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Real Estate: Agents, Assessing Property Value PDF Print E-mail
Written by Beverly Corsmeier   
Sunday, 27 January 2013 13:25

Real Estate: Agents, Assessing Property Value 
Our real estate columnist explains agent pitfalls to avoid and gives the top four tips for determining the most accurate property value.



I tend to write my columns with information or situations through experience. Recently, I have had several requests to list homes purchased within the last couple of years. The problem is that the buyer over-paid substantially for the property. A good buyer's agent will not let this happen. Personally, I will argue with the buyer if they are being unrealistic about the price they are willing to pay for a property. Here is a basic checklist for you as a buyer to ask your agent to provide to you to help determine property value on a numbers basis only:

 

1) A ¼ mile and a ½ mile radius search of all property types, current active, pending and properties sold within the past 6 months but no further back than 1 year.
2) A report from the auditor that gives the property information for the subject property street. If the street is extremely long, at a minimum 20 houses on both sides of the address.
3) The auditor information about the property itself.
4) Listing history if any.

 

These are not fool-proof but they help to indicate property values in the area.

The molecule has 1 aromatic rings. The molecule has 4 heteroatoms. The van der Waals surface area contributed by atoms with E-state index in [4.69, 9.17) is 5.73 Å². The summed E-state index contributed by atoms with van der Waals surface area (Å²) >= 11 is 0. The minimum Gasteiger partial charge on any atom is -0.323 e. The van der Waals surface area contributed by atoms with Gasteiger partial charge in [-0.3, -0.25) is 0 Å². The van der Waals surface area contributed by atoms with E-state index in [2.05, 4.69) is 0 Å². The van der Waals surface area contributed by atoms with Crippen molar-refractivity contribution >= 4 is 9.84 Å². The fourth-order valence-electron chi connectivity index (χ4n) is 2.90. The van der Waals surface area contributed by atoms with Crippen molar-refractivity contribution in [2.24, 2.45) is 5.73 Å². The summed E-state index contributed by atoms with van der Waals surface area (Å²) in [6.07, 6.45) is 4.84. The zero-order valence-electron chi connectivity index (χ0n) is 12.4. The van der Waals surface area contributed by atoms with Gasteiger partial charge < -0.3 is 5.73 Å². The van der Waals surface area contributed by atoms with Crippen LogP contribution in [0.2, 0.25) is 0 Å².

It is important that you understand the role of agents and brokers with whom you are working. A buyer's agent must follow the buyer's lawful instructions, be loyal to the buyer, promote the buyer's best interests, disclose material facts to the buyer, maintain confidential information and, account for any money they handle in the transaction. What happens when a buyer contacts the listing agent directly about a property? This is fine and actually thrills us as agents (we make extra money!) Problem is that the buyer usually doesn't understand the role of the listing agent who entered into contract with the seller to represent the seller's interest and sell the home for the highest possible price.

 

Where does this leave the buyer? The listing agent can write an offer for you on the property. That agent is acting either as a "dual agent" which means they are nothing more than a facilitator between buyer and seller or they remain the listing agent only representing one of the parties. Please be sure you understand the agent's role and what if any representation you are getting.

 

If you do not feel comfortable with the agent you are working with, choose another one! You are never stuck and this is too important to not be happy with who you are working with. Depending on the situation, you may need to contact the Realtor's manager or broker and ask for a different agent to be assigned to you. If you are not yet under contract to purchase a home and you did not sign a contract guaranteeing the agent your business, just walk away and contact a new agent. Referrals are a wonderful way to find someone who will take great care of you.

 

Beverly Corsmeier - bCorsmeier

 

Beverly Corsmeier is a real estate agent for Coldwell Banker West Shell Real Estate, and the Real Estate Columnist for Cincy Chic. Contact her at This e-mail address is being protected from spambots. You need JavaScript enabled to view it or visit her website, www.LiveandPlayCincinnati.com.

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